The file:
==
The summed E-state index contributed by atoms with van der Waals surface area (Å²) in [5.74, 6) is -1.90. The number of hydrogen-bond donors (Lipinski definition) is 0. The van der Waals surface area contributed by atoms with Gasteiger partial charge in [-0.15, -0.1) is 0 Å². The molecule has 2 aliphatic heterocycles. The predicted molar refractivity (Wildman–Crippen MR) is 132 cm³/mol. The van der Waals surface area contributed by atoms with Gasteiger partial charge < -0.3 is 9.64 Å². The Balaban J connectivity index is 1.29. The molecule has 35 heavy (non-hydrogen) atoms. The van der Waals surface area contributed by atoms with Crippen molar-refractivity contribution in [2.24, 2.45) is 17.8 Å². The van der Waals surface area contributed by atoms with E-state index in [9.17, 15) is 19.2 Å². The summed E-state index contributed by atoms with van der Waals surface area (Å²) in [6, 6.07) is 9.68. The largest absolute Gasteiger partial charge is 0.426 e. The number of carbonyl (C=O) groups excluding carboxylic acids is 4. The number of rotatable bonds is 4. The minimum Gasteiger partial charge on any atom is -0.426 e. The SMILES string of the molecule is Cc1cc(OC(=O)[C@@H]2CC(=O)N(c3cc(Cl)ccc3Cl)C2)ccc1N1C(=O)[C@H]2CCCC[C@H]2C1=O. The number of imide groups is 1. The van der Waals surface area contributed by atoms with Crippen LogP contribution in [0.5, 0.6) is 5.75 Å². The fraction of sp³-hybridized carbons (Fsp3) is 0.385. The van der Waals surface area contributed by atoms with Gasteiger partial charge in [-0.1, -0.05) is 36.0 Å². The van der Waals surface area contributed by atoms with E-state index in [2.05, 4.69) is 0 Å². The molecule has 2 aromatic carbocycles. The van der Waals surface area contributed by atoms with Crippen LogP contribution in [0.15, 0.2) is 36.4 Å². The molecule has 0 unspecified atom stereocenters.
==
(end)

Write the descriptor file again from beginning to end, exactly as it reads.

The summed E-state index contributed by atoms with van der Waals surface area (Å²) in [5.74, 6) is -1.90. The number of hydrogen-bond donors (Lipinski definition) is 0. The van der Waals surface area contributed by atoms with Gasteiger partial charge in [-0.15, -0.1) is 0 Å². The molecule has 2 aliphatic heterocycles. The predicted molar refractivity (Wildman–Crippen MR) is 132 cm³/mol. The van der Waals surface area contributed by atoms with Gasteiger partial charge < -0.3 is 9.64 Å². The Balaban J connectivity index is 1.29. The molecule has 35 heavy (non-hydrogen) atoms. The van der Waals surface area contributed by atoms with Crippen molar-refractivity contribution in [2.24, 2.45) is 17.8 Å². The van der Waals surface area contributed by atoms with E-state index in [9.17, 15) is 19.2 Å². The summed E-state index contributed by atoms with van der Waals surface area (Å²) in [6, 6.07) is 9.68. The largest absolute Gasteiger partial charge is 0.426 e. The number of carbonyl (C=O) groups excluding carboxylic acids is 4. The number of rotatable bonds is 4. The minimum Gasteiger partial charge on any atom is -0.426 e. The SMILES string of the molecule is Cc1cc(OC(=O)[C@@H]2CC(=O)N(c3cc(Cl)ccc3Cl)C2)ccc1N1C(=O)[C@H]2CCCC[C@H]2C1=O. The number of imide groups is 1. The van der Waals surface area contributed by atoms with Crippen LogP contribution in [0.5, 0.6) is 5.75 Å². The fraction of sp³-hybridized carbons (Fsp3) is 0.385. The van der Waals surface area contributed by atoms with Gasteiger partial charge in [-0.1, -0.05) is 36.0 Å². The van der Waals surface area contributed by atoms with E-state index in [2.05, 4.69) is 0 Å². The molecule has 2 aromatic carbocycles. The van der Waals surface area contributed by atoms with Crippen LogP contribution in [0.15, 0.2) is 36.4 Å². The molecule has 0 unspecified atom stereocenters.